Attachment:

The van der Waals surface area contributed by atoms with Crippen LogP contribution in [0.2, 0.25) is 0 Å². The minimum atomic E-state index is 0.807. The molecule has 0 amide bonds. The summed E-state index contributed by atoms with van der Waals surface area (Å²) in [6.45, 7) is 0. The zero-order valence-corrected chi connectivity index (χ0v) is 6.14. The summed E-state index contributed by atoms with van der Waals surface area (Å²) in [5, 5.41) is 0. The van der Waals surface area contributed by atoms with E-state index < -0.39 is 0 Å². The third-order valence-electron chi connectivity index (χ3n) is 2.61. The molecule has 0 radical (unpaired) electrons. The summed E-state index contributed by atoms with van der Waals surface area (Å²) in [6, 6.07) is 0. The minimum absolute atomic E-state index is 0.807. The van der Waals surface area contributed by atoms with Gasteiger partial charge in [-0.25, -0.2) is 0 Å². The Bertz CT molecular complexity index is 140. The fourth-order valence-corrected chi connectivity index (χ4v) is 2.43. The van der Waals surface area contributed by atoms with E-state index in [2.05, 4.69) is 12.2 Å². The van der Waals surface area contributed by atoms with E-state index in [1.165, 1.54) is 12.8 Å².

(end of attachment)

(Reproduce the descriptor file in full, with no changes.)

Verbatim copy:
The van der Waals surface area contributed by atoms with Crippen LogP contribution in [0.2, 0.25) is 0 Å². The minimum atomic E-state index is 0.807. The molecule has 0 amide bonds. The summed E-state index contributed by atoms with van der Waals surface area (Å²) in [6.45, 7) is 0. The zero-order valence-corrected chi connectivity index (χ0v) is 6.14. The summed E-state index contributed by atoms with van der Waals surface area (Å²) in [5, 5.41) is 0. The van der Waals surface area contributed by atoms with E-state index < -0.39 is 0 Å². The third-order valence-electron chi connectivity index (χ3n) is 2.61. The molecule has 0 radical (unpaired) electrons. The summed E-state index contributed by atoms with van der Waals surface area (Å²) in [6, 6.07) is 0. The minimum absolute atomic E-state index is 0.807. The van der Waals surface area contributed by atoms with Gasteiger partial charge in [-0.25, -0.2) is 0 Å². The Bertz CT molecular complexity index is 140. The fourth-order valence-corrected chi connectivity index (χ4v) is 2.43. The van der Waals surface area contributed by atoms with E-state index in [2.05, 4.69) is 12.2 Å². The van der Waals surface area contributed by atoms with E-state index in [1.165, 1.54) is 12.8 Å².